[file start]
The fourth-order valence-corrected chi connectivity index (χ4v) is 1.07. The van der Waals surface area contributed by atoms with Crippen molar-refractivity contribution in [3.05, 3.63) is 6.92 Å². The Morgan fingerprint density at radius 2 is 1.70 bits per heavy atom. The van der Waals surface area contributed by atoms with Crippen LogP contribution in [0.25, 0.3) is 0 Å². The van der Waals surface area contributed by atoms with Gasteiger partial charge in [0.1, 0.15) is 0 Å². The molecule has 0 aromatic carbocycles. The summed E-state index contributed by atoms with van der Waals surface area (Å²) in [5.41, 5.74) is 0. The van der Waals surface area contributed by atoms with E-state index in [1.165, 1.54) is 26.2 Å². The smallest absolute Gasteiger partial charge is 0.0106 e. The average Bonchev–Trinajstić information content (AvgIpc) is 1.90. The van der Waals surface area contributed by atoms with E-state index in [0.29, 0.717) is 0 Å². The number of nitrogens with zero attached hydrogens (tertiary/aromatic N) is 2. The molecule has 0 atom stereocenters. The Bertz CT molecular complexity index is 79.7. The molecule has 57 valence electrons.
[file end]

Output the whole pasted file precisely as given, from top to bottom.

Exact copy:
The fourth-order valence-corrected chi connectivity index (χ4v) is 1.07. The van der Waals surface area contributed by atoms with Crippen molar-refractivity contribution in [3.05, 3.63) is 6.92 Å². The Morgan fingerprint density at radius 2 is 1.70 bits per heavy atom. The van der Waals surface area contributed by atoms with Crippen LogP contribution in [0.25, 0.3) is 0 Å². The van der Waals surface area contributed by atoms with Gasteiger partial charge in [0.1, 0.15) is 0 Å². The molecule has 0 aromatic carbocycles. The summed E-state index contributed by atoms with van der Waals surface area (Å²) in [5.41, 5.74) is 0. The van der Waals surface area contributed by atoms with E-state index in [1.165, 1.54) is 26.2 Å². The smallest absolute Gasteiger partial charge is 0.0106 e. The average Bonchev–Trinajstić information content (AvgIpc) is 1.90. The van der Waals surface area contributed by atoms with E-state index in [0.29, 0.717) is 0 Å². The number of nitrogens with zero attached hydrogens (tertiary/aromatic N) is 2. The molecule has 0 atom stereocenters. The Bertz CT molecular complexity index is 79.7. The molecule has 57 valence electrons.